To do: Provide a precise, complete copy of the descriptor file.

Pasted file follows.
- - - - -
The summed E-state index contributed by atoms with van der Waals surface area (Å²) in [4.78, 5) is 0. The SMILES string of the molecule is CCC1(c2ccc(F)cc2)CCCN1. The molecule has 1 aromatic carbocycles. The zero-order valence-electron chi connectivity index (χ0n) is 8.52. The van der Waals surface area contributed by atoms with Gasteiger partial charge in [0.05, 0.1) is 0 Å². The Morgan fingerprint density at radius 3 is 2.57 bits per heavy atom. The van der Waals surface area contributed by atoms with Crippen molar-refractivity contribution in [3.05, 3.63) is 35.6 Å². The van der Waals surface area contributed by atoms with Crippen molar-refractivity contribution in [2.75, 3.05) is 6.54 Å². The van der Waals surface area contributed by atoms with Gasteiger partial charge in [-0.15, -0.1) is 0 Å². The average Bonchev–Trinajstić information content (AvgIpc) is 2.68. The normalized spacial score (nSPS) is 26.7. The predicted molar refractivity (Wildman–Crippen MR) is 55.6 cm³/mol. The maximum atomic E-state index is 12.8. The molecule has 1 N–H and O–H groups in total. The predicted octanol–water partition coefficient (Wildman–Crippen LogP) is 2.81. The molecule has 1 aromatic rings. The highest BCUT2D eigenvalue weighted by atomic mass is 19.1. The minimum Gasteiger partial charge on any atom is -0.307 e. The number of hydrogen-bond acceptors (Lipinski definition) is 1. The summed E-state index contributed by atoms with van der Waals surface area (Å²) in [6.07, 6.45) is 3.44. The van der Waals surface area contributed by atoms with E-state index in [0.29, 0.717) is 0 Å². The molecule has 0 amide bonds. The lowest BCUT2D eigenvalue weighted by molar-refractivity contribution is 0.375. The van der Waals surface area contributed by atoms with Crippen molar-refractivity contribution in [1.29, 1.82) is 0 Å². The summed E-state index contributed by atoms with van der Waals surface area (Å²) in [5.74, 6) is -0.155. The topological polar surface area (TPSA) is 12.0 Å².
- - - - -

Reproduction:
The summed E-state index contributed by atoms with van der Waals surface area (Å²) in [4.78, 5) is 0. The SMILES string of the molecule is CCC1(c2ccc(F)cc2)CCCN1. The molecule has 1 aromatic carbocycles. The zero-order valence-electron chi connectivity index (χ0n) is 8.52. The van der Waals surface area contributed by atoms with Gasteiger partial charge in [0.05, 0.1) is 0 Å². The Morgan fingerprint density at radius 3 is 2.57 bits per heavy atom. The van der Waals surface area contributed by atoms with Crippen molar-refractivity contribution in [3.05, 3.63) is 35.6 Å². The van der Waals surface area contributed by atoms with Crippen molar-refractivity contribution in [2.75, 3.05) is 6.54 Å². The van der Waals surface area contributed by atoms with Gasteiger partial charge in [-0.15, -0.1) is 0 Å². The average Bonchev–Trinajstić information content (AvgIpc) is 2.68. The normalized spacial score (nSPS) is 26.7. The predicted molar refractivity (Wildman–Crippen MR) is 55.6 cm³/mol. The maximum atomic E-state index is 12.8. The molecule has 1 N–H and O–H groups in total. The predicted octanol–water partition coefficient (Wildman–Crippen LogP) is 2.81. The molecule has 1 aromatic rings. The highest BCUT2D eigenvalue weighted by atomic mass is 19.1. The minimum Gasteiger partial charge on any atom is -0.307 e. The number of hydrogen-bond acceptors (Lipinski definition) is 1. The summed E-state index contributed by atoms with van der Waals surface area (Å²) in [6.07, 6.45) is 3.44. The van der Waals surface area contributed by atoms with E-state index in [0.29, 0.717) is 0 Å². The molecule has 0 amide bonds. The lowest BCUT2D eigenvalue weighted by molar-refractivity contribution is 0.375. The van der Waals surface area contributed by atoms with Crippen molar-refractivity contribution in [1.29, 1.82) is 0 Å². The summed E-state index contributed by atoms with van der Waals surface area (Å²) in [5.74, 6) is -0.155. The topological polar surface area (TPSA) is 12.0 Å².